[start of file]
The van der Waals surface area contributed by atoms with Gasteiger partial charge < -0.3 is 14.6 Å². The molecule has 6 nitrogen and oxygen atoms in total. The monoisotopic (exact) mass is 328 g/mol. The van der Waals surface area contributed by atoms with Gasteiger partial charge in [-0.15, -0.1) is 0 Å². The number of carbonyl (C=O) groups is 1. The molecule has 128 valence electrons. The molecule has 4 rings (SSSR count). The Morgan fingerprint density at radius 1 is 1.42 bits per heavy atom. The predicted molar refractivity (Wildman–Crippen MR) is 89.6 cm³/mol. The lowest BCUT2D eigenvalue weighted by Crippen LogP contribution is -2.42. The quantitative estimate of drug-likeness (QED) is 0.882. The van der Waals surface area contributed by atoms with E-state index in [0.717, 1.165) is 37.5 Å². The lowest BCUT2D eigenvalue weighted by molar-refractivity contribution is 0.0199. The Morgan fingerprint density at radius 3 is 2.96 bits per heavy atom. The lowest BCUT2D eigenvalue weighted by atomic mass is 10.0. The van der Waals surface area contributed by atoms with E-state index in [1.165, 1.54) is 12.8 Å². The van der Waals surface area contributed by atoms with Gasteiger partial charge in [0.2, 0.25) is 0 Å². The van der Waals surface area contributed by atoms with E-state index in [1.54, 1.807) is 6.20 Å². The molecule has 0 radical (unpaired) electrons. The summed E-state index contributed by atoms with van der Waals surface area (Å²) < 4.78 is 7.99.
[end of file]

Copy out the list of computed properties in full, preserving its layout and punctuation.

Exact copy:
The van der Waals surface area contributed by atoms with Gasteiger partial charge < -0.3 is 14.6 Å². The molecule has 6 nitrogen and oxygen atoms in total. The monoisotopic (exact) mass is 328 g/mol. The van der Waals surface area contributed by atoms with Gasteiger partial charge in [-0.15, -0.1) is 0 Å². The number of carbonyl (C=O) groups is 1. The molecule has 128 valence electrons. The molecule has 4 rings (SSSR count). The Morgan fingerprint density at radius 1 is 1.42 bits per heavy atom. The predicted molar refractivity (Wildman–Crippen MR) is 89.6 cm³/mol. The lowest BCUT2D eigenvalue weighted by Crippen LogP contribution is -2.42. The quantitative estimate of drug-likeness (QED) is 0.882. The van der Waals surface area contributed by atoms with E-state index in [0.717, 1.165) is 37.5 Å². The lowest BCUT2D eigenvalue weighted by molar-refractivity contribution is 0.0199. The Morgan fingerprint density at radius 3 is 2.96 bits per heavy atom. The lowest BCUT2D eigenvalue weighted by atomic mass is 10.0. The van der Waals surface area contributed by atoms with E-state index in [1.165, 1.54) is 12.8 Å². The van der Waals surface area contributed by atoms with Gasteiger partial charge in [0.2, 0.25) is 0 Å². The van der Waals surface area contributed by atoms with E-state index in [1.54, 1.807) is 6.20 Å². The molecule has 0 radical (unpaired) electrons. The summed E-state index contributed by atoms with van der Waals surface area (Å²) < 4.78 is 7.99.